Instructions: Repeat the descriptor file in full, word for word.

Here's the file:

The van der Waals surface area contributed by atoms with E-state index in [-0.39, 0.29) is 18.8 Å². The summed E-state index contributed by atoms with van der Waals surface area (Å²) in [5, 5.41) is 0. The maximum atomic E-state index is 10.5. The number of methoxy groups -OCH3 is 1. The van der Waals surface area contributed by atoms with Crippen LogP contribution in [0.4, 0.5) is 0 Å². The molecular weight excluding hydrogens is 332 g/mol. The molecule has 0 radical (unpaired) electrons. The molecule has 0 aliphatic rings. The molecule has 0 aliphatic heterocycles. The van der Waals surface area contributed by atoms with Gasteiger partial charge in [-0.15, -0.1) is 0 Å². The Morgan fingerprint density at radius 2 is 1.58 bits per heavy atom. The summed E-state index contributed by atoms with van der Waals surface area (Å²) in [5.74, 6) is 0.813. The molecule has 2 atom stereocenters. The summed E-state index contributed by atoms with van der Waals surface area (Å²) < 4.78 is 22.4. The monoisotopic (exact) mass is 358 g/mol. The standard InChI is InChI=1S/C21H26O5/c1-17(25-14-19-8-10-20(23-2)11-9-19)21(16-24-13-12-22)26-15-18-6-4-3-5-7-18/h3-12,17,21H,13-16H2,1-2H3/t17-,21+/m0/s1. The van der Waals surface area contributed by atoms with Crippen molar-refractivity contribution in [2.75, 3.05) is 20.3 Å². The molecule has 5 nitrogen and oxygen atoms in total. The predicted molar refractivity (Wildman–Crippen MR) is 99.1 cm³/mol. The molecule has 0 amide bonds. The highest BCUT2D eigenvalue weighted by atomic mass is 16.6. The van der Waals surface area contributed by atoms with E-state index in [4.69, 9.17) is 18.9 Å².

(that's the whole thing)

The van der Waals surface area contributed by atoms with E-state index in [-0.39, 0.29) is 18.8 Å². The summed E-state index contributed by atoms with van der Waals surface area (Å²) in [5, 5.41) is 0. The maximum atomic E-state index is 10.5. The number of methoxy groups -OCH3 is 1. The van der Waals surface area contributed by atoms with Crippen LogP contribution in [0.4, 0.5) is 0 Å². The molecular weight excluding hydrogens is 332 g/mol. The molecule has 0 radical (unpaired) electrons. The molecule has 0 aliphatic rings. The molecule has 0 aliphatic heterocycles. The van der Waals surface area contributed by atoms with Gasteiger partial charge in [-0.15, -0.1) is 0 Å². The Morgan fingerprint density at radius 2 is 1.58 bits per heavy atom. The summed E-state index contributed by atoms with van der Waals surface area (Å²) in [5.74, 6) is 0.813. The molecule has 2 atom stereocenters. The summed E-state index contributed by atoms with van der Waals surface area (Å²) < 4.78 is 22.4. The monoisotopic (exact) mass is 358 g/mol. The standard InChI is InChI=1S/C21H26O5/c1-17(25-14-19-8-10-20(23-2)11-9-19)21(16-24-13-12-22)26-15-18-6-4-3-5-7-18/h3-12,17,21H,13-16H2,1-2H3/t17-,21+/m0/s1. The van der Waals surface area contributed by atoms with Crippen molar-refractivity contribution in [2.75, 3.05) is 20.3 Å². The molecule has 5 nitrogen and oxygen atoms in total. The predicted molar refractivity (Wildman–Crippen MR) is 99.1 cm³/mol. The molecule has 0 amide bonds. The highest BCUT2D eigenvalue weighted by atomic mass is 16.6. The van der Waals surface area contributed by atoms with E-state index in [4.69, 9.17) is 18.9 Å².